Implementing architectural fitness functions using Gradle, JUnit and code-assert

Architectural fitness functions

Inspired by Neal Ford’s presentation at our Change is the Only constant event I started experimenting with architectural fitness functions. An architectural fitness function provides an objective integrity assessment of some architectural characteristic(s).

If you want to take a deeper dive into evolutionary architectures including fitness functions take look at Neals book: Building Evolutionary Architectures: Support Constant Change.

Neal’s slides contained an example of verifying package dependencies from a Unit Test using JDepend.

 

Verifying code modularity

In this blog post we’ll elaborate on that approach and create a Unit Test that verifies that our code complies to the chosen packaging strategies using an alternative to JDepend named code-assert.

We’ll verify two types of packaging strategies; package by layer and package by feature. For a definition of these strategies please have a look at this blog from Simon Brown.

Creating the fitness functions

To illustrate both types and their fitness functions I created a small demo project that contains a package structure for each of this strategies containing dummy classes/components.
Needless to say that this is for demonstrating purposes only and normally you would choose only one packaging strategy for a project and stick to that, preferable package by feature ;)

Code packaged by layer

Code packaged by feature

Adding code-assert to our Gradle project

Lets start by adding the dependency to code-assert to our Gradle build file dependencies.

Configuring code-assert for Gradle

Update: as of version 0.8.4 code-asserts now supports Gradle with AnalyzerConfig.gradle() directly.

The first step in each Unit Test is to configure code-assert and specify where the sources and classes resist on our filesystem. For Maven code-assert includes an easy way to create this configuration but it lacks this feature for Gradle (for now). I’ve created a GradleAnalyzerConfig class which you can use to create the correct configuration. A pull request to the code-assert project is on it’s way.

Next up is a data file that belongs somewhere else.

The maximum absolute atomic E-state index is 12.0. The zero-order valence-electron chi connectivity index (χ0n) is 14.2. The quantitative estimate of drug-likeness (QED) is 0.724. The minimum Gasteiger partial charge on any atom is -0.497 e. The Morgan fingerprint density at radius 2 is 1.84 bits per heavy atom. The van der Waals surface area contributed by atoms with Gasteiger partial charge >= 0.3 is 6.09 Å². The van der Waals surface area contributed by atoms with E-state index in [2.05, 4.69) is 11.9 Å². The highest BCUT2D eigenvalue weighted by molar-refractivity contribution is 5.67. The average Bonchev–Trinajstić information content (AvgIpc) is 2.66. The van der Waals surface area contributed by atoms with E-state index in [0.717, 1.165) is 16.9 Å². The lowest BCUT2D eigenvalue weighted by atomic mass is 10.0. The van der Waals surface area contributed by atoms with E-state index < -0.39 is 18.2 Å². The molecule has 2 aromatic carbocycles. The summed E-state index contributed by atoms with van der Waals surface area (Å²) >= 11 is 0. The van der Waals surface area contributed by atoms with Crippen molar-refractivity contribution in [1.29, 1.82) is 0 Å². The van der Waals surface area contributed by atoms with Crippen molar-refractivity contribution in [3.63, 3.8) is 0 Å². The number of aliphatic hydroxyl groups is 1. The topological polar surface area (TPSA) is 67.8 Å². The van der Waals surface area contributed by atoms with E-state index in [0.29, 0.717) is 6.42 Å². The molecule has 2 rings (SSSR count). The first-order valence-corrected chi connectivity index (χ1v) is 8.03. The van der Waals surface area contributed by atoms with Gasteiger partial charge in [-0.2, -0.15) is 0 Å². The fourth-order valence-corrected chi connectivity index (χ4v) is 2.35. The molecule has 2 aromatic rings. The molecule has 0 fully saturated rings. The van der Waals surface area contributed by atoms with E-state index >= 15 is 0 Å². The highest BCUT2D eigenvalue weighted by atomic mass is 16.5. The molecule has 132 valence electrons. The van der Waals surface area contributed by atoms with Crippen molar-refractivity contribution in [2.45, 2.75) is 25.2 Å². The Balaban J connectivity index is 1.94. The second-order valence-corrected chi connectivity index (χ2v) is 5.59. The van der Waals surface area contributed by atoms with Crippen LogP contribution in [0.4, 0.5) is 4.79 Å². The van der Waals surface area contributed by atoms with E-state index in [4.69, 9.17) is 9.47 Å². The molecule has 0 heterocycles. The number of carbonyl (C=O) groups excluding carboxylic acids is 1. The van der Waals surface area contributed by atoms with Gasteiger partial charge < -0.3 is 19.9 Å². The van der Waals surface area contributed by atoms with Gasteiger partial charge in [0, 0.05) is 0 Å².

Verifying package by layer

Now we can create a Unit Test that will verify if our code is packaged by layer.

If we execute this Unit Test it will pass because our demo code complies with the specified rules.

Now we modify the code by accessing a Repository directly from our Controller and change App.java accordingly.

Execute the Unit Test again and it will fail, because we violated our rules by accessing the Repository directly from our Controller:

Verifying Package By Feature

The following Unit Test will verify our package by feature strategy:

The Unit Test is almost identical to the previous one, the rules are even less complicated. We allow our App class to access all, that’s it. There are no dependencies allowed between packages a and b.

But what if we need to use ServiceB from ControllerA?

Initially our test will fail:

But if the dependency is really needed and we really thought this through we make this explicit by changing the Unit Test and adding the following rule:

Bonus: a cyclic dependency test

Adding the inter package dependencies might lead to a cyclic dependency. Using code-assert it’s easy to add a Unit Test that detects this:

Demo source code

The source code of the demo project is on GitHub: https://github.com/robbrinkman/architectural-fitness-functions

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